With the thought of who Big Ears attracts in mind, I remember very warmly the feeling of community that developed over the course of the beautiful weekend. I had the feeling that every person standing next to me at every show, from those in the crowd for Anthony Braxton to Nicolas Jaar to Lambchop, shared a deep love and appreciation for the music at their core and through that felt a sort of universal understanding. It’s a feeling anything I write here cannot possibly do justice, and a feeling that calls me back this year’s festival. Considering the more curatorial aspects of the festival, a glance at the festival lineup can tell you, Big Ears is one of the most incredibly diverse and genre-defying festivals in the country. It’s the only place I know of to hear incredibly high level performances of free jazz, hip-hop, contemporary classical, drone metal, alt-country and Brazilian psych rock in one day. (If you know of any other places, please share.) That fact alone stands an incredible testament to the booking job and commitment to a wide variety of underrepresented music Big Ears consistently demonstrates.
In many ways, I came into the festival with medium-sized open ears. Ears eager to hear experimental music, ears equipped for non-judgmental listening, but ears with varying levels of experience listening to the music and genres they were about to encounter. And I left with big ears, very big ears ready and prepared to devour experimental music in Chicago. Ears that will lead me back to the next beautiful summit of musicians and listeners in Knoxville, Tennessee.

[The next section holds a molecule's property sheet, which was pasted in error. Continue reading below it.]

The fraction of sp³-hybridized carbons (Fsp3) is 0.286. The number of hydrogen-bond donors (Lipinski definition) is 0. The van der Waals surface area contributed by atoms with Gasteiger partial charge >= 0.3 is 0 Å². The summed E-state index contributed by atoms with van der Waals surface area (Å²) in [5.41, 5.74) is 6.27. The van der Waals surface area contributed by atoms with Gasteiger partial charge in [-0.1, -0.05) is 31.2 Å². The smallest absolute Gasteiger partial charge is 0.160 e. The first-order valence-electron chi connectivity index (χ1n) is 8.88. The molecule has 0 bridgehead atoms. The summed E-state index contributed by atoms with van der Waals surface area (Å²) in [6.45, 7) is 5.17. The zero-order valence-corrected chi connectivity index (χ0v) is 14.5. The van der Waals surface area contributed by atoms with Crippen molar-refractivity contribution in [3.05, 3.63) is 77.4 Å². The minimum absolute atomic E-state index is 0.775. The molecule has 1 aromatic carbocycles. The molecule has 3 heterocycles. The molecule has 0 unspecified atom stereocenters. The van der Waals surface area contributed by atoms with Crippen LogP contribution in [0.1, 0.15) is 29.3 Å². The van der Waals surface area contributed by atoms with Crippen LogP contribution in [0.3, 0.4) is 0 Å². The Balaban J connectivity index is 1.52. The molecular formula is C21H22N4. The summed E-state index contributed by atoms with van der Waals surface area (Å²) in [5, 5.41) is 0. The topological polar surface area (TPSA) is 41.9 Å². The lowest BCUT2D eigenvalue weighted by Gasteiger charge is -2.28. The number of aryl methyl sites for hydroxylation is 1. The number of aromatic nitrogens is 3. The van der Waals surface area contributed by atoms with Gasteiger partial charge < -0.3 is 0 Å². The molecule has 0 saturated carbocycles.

The lineup for Big Ears 2017 was recently released and tickets are available now for the March 23-26 festival. This year the lineup features Carla Bley, Henry Grimes, Supersilent and Henry Threadgill representing jazz among others, all favorites of DJs here at the WNUR Jazz Show. Chicago bands Wilco and Tortoise will hold down the rock programming, along with Coleen, Blonde Redhead, Deerhoof and the Magnetic Fields. Michael Hurley is going to play some guitar and sing (wow), and Steve Lehman and Sélébéyone will make a special appearance to present one of the most innovative jazz and hip-hop albums of the year. The list goes on; I could write pages about every one of these musicians just listed, but I’ll stop here, give you a link to the website, and let you find your own collection of Big Ears artist to get excited about.